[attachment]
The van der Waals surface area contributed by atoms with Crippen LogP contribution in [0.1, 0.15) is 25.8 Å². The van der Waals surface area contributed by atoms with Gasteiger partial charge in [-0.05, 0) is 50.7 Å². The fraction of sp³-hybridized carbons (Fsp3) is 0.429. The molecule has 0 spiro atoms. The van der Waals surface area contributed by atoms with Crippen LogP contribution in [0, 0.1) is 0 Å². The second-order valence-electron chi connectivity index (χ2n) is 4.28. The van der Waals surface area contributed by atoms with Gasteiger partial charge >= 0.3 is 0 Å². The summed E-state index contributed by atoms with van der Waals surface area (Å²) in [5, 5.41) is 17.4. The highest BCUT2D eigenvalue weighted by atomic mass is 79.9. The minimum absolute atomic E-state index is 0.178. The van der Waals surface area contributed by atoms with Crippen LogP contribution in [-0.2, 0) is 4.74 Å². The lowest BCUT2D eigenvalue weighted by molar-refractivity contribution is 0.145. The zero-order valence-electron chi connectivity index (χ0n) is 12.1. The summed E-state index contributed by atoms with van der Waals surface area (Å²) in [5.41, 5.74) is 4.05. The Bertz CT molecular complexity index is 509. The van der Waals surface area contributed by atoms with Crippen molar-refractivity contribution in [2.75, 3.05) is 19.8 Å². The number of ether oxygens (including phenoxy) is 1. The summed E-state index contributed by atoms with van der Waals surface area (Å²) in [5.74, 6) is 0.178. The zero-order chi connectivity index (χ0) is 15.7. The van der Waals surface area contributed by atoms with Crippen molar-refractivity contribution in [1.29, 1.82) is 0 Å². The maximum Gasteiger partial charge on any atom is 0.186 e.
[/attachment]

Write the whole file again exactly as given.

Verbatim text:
The van der Waals surface area contributed by atoms with Crippen LogP contribution in [0.1, 0.15) is 25.8 Å². The van der Waals surface area contributed by atoms with Gasteiger partial charge in [-0.05, 0) is 50.7 Å². The fraction of sp³-hybridized carbons (Fsp3) is 0.429. The molecule has 0 spiro atoms. The van der Waals surface area contributed by atoms with Crippen LogP contribution in [0, 0.1) is 0 Å². The second-order valence-electron chi connectivity index (χ2n) is 4.28. The van der Waals surface area contributed by atoms with Gasteiger partial charge >= 0.3 is 0 Å². The summed E-state index contributed by atoms with van der Waals surface area (Å²) in [5, 5.41) is 17.4. The highest BCUT2D eigenvalue weighted by atomic mass is 79.9. The minimum absolute atomic E-state index is 0.178. The van der Waals surface area contributed by atoms with Crippen LogP contribution in [-0.2, 0) is 4.74 Å². The lowest BCUT2D eigenvalue weighted by molar-refractivity contribution is 0.145. The zero-order valence-electron chi connectivity index (χ0n) is 12.1. The summed E-state index contributed by atoms with van der Waals surface area (Å²) in [5.41, 5.74) is 4.05. The Bertz CT molecular complexity index is 509. The van der Waals surface area contributed by atoms with Crippen molar-refractivity contribution in [2.75, 3.05) is 19.8 Å². The number of ether oxygens (including phenoxy) is 1. The summed E-state index contributed by atoms with van der Waals surface area (Å²) in [5.74, 6) is 0.178. The zero-order chi connectivity index (χ0) is 15.7. The van der Waals surface area contributed by atoms with Crippen molar-refractivity contribution in [1.29, 1.82) is 0 Å². The maximum Gasteiger partial charge on any atom is 0.186 e.